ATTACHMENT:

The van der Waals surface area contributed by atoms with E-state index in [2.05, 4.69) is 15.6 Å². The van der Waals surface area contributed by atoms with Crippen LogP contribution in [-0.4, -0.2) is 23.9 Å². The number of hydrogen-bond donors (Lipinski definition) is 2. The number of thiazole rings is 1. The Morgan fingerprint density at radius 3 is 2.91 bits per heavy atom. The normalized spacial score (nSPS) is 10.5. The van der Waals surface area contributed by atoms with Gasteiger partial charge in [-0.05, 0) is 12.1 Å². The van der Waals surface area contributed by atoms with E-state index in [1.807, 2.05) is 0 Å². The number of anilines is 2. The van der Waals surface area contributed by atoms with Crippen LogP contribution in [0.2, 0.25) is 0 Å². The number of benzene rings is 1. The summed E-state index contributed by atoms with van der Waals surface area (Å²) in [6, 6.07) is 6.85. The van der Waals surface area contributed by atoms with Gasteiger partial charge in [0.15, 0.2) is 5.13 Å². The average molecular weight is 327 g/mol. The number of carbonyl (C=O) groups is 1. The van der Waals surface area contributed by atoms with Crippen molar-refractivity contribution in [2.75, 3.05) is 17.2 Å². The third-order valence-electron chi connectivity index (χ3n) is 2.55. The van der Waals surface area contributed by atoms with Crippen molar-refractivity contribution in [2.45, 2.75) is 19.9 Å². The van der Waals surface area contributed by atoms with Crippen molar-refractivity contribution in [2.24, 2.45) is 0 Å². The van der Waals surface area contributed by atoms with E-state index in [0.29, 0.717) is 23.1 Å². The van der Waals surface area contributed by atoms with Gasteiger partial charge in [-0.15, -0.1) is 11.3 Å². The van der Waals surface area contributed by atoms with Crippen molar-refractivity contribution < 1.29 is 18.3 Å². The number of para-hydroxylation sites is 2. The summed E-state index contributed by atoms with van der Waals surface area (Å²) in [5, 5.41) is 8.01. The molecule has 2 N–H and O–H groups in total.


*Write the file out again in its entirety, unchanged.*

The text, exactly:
The van der Waals surface area contributed by atoms with E-state index in [2.05, 4.69) is 15.6 Å². The van der Waals surface area contributed by atoms with Crippen LogP contribution in [-0.4, -0.2) is 23.9 Å². The number of hydrogen-bond donors (Lipinski definition) is 2. The number of thiazole rings is 1. The Morgan fingerprint density at radius 3 is 2.91 bits per heavy atom. The normalized spacial score (nSPS) is 10.5. The van der Waals surface area contributed by atoms with Gasteiger partial charge in [-0.05, 0) is 12.1 Å². The van der Waals surface area contributed by atoms with E-state index in [1.807, 2.05) is 0 Å². The number of anilines is 2. The van der Waals surface area contributed by atoms with Crippen LogP contribution in [0.2, 0.25) is 0 Å². The number of benzene rings is 1. The summed E-state index contributed by atoms with van der Waals surface area (Å²) in [6, 6.07) is 6.85. The van der Waals surface area contributed by atoms with Gasteiger partial charge in [0.15, 0.2) is 5.13 Å². The average molecular weight is 327 g/mol. The number of carbonyl (C=O) groups is 1. The van der Waals surface area contributed by atoms with Crippen molar-refractivity contribution in [2.75, 3.05) is 17.2 Å². The third-order valence-electron chi connectivity index (χ3n) is 2.55. The van der Waals surface area contributed by atoms with Crippen molar-refractivity contribution in [2.45, 2.75) is 19.9 Å². The van der Waals surface area contributed by atoms with Crippen molar-refractivity contribution in [2.24, 2.45) is 0 Å². The van der Waals surface area contributed by atoms with E-state index in [0.29, 0.717) is 23.1 Å². The van der Waals surface area contributed by atoms with Gasteiger partial charge in [-0.15, -0.1) is 11.3 Å². The van der Waals surface area contributed by atoms with Crippen molar-refractivity contribution < 1.29 is 18.3 Å². The number of para-hydroxylation sites is 2. The summed E-state index contributed by atoms with van der Waals surface area (Å²) in [5, 5.41) is 8.01. The molecule has 2 N–H and O–H groups in total.